Bee Seeing You

By Scott LaFee

February 10, 2010 4 min read

You would think bees would be too busy to remember faces, but apparently they can.

Experiments in 2005 suggested bees were able to learn to associate tasty sugar snacks with pictures of human faces, though some scientists suspected the bees weren't actually discriminating between human faces. "The insects were rewarded with a drop of sugar when they chose human photographs," said Martin Giurfa of the University of Toulouse in France. "What they really saw were strange flowers."

Giurfa teamed up with the 2005 researchers. Tests revealed that bees not only learn what constitutes a face but also differentiate between faces. The scientists tinkered with the relative positions of the eyes, nose and mouth in pictures of faces the bees came to know. Afterward, the bees no longer recognized the image.


When the day before yesterday was referred to as the day after tomorrow, the day that was then called yesterday was as far away from the day we now call tomorrow as yesterday is from the day, which we shall now be able to speak of last Monday as a week ago yesterday. What day is it?


Scientists have determined that female leatherback turtles are "right-flippered."



Let the day number be D3 (arbitrary). The day before yesterday is D1, so the day after tomorrow is D6 and "the day then called yesterday" is D5, which is as far away from the day we now call D4, i.e. the day ahead. This is the same as yesterday, D2, is from Tuesday. So D2 is one day ahead of Tuesday, making it Wednesday. We seek the identity of the following day or D3, which can only be Thursday.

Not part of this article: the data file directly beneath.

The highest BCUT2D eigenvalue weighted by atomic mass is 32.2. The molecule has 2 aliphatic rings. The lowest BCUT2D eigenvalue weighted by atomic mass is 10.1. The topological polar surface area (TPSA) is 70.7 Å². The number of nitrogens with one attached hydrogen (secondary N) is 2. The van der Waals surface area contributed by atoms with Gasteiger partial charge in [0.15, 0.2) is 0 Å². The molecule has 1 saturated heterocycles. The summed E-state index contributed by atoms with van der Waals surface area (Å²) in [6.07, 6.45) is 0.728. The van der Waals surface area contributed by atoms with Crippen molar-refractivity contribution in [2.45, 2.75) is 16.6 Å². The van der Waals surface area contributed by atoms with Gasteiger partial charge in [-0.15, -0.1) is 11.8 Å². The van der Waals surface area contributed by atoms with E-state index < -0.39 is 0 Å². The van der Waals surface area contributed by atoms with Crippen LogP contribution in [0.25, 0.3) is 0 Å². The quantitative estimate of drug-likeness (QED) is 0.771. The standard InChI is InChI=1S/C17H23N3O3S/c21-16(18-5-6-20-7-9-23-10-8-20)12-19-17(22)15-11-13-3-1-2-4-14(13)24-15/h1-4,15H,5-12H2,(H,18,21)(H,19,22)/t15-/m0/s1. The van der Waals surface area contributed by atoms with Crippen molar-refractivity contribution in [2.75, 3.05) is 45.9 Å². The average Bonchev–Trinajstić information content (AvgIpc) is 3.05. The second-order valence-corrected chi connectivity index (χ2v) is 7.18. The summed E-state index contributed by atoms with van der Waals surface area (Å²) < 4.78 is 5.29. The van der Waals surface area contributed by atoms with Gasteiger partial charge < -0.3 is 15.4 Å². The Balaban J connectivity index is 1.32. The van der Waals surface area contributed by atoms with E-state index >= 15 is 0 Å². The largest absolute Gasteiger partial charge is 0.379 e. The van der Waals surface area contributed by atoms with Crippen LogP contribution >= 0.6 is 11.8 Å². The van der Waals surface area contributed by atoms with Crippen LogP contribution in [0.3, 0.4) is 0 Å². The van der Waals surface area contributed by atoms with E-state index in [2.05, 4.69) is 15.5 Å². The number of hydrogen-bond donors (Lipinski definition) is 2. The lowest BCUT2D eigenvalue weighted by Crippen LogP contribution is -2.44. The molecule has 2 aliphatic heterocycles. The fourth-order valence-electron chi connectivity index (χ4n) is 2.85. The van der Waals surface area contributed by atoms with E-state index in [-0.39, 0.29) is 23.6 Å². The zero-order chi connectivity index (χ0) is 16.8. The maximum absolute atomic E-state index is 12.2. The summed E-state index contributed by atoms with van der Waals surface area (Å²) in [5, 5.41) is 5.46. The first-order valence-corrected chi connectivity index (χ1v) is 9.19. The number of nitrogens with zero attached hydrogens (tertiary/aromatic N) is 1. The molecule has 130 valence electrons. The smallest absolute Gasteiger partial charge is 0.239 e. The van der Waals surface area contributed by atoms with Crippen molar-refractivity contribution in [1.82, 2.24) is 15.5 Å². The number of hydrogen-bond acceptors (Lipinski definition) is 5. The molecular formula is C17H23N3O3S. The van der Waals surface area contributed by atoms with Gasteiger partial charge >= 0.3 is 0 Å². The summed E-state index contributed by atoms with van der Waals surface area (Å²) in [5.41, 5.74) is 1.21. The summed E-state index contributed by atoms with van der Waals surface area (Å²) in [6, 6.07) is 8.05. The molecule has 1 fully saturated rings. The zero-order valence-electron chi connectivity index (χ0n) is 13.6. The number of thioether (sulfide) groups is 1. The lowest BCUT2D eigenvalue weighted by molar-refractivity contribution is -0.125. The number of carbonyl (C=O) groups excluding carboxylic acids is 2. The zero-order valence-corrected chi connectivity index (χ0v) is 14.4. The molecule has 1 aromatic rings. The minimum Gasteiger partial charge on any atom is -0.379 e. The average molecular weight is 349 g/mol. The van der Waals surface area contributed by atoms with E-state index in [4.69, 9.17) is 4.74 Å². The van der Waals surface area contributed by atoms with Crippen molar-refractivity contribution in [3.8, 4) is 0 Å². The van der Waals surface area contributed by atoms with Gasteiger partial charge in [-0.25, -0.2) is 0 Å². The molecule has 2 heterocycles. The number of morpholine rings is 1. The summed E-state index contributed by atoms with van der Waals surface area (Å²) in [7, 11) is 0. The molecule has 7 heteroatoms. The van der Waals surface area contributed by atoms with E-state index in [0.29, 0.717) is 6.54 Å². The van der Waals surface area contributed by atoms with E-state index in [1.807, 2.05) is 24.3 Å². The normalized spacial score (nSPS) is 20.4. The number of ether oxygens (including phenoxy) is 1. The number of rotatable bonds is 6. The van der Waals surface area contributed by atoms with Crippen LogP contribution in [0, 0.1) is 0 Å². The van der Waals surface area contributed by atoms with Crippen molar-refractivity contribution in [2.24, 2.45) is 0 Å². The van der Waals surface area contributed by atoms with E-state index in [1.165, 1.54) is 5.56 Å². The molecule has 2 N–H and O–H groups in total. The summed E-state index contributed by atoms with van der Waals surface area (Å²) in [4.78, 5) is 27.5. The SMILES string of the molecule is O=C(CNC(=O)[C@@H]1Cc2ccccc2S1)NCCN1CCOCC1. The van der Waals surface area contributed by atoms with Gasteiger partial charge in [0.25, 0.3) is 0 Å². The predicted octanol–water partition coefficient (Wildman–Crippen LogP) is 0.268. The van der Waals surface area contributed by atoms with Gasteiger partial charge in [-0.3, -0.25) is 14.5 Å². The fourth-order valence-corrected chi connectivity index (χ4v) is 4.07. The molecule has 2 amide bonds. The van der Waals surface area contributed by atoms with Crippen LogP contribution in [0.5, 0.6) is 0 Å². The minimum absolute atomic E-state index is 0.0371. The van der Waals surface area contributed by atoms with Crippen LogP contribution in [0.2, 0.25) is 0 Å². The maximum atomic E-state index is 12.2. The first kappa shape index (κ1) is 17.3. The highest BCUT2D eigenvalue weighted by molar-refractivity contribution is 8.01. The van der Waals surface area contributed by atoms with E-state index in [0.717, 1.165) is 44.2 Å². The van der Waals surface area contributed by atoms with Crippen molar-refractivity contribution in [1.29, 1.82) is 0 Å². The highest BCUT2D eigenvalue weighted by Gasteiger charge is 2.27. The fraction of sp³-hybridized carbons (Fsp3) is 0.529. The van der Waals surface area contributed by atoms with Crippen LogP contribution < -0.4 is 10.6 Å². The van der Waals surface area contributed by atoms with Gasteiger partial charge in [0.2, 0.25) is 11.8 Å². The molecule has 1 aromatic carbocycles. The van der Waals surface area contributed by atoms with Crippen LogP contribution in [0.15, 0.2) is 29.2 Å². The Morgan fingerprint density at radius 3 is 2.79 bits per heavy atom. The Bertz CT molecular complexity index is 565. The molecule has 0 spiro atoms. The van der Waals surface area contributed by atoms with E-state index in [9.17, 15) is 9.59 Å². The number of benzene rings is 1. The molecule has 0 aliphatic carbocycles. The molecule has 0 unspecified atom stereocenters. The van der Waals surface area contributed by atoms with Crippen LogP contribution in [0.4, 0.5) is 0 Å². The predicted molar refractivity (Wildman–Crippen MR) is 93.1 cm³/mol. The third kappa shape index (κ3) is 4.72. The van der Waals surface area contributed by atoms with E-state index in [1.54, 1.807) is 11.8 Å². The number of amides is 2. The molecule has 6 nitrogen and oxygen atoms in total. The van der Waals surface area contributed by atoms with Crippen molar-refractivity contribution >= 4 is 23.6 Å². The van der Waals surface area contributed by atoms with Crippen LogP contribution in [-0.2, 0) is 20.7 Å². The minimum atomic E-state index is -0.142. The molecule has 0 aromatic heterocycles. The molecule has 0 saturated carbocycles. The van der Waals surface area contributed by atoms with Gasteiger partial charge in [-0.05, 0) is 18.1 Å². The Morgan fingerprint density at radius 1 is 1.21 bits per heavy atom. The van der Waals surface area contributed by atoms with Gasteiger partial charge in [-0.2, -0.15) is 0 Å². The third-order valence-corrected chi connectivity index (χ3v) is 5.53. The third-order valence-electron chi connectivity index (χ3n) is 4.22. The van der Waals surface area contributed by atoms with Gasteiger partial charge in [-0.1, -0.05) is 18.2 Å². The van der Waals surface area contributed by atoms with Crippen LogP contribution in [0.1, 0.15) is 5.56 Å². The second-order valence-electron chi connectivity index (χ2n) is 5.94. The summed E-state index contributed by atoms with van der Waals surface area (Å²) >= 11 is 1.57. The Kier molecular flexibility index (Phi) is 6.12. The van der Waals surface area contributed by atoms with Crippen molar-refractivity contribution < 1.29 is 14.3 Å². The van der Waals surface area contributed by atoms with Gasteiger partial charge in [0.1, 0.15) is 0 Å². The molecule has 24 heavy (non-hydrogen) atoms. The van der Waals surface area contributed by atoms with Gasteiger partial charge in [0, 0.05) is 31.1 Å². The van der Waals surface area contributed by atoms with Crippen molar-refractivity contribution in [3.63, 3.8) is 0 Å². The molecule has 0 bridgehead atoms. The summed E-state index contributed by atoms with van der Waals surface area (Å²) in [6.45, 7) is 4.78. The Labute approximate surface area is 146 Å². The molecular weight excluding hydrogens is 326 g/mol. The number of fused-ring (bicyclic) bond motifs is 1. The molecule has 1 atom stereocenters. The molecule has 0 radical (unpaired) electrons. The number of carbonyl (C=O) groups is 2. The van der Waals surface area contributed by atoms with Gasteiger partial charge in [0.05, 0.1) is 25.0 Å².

Now go take the rest of the week off and let your brain recover.


Light thinks it travels faster than anything, but it is wrong. No matter how fast light travels, it finds that darkness has always got there first and is waiting for it.

— English sci-fi novelist Terry Pratchett in "Reaper Man" (1991)


The Arecibo message (in graphical form here) was a radio transmission beamed into space from the Arecibo radio telescope in Puerto Rico on 1974. It consists of seven stacked sections encoding information about humanity and its home planet. Reading from top to bottom, the sections describe the numbers 1 through 10; the atomic numbers of elements hydrogen, carbon, nitrogen, oxygen and phosphorus that make up DNA; the formulas for the sugars and bases of DNA nucleotides; the number of nucleotides in DNA and the double helix structure; a human figure; the solar system; and the structure and dimensions of the Arecibo transmitting dish.

The message was aimed at the globular star cluster M13, 25,000 light-years away, which means the message won't arrive there for another 24,964 years. Any reply, assuming E.T. writes quickly, will take another 25,000 years to get back to us.

To find out more about Scott LaFee and read features by other Creators Syndicate writers and cartoonists, visit the Creators Syndicate website at

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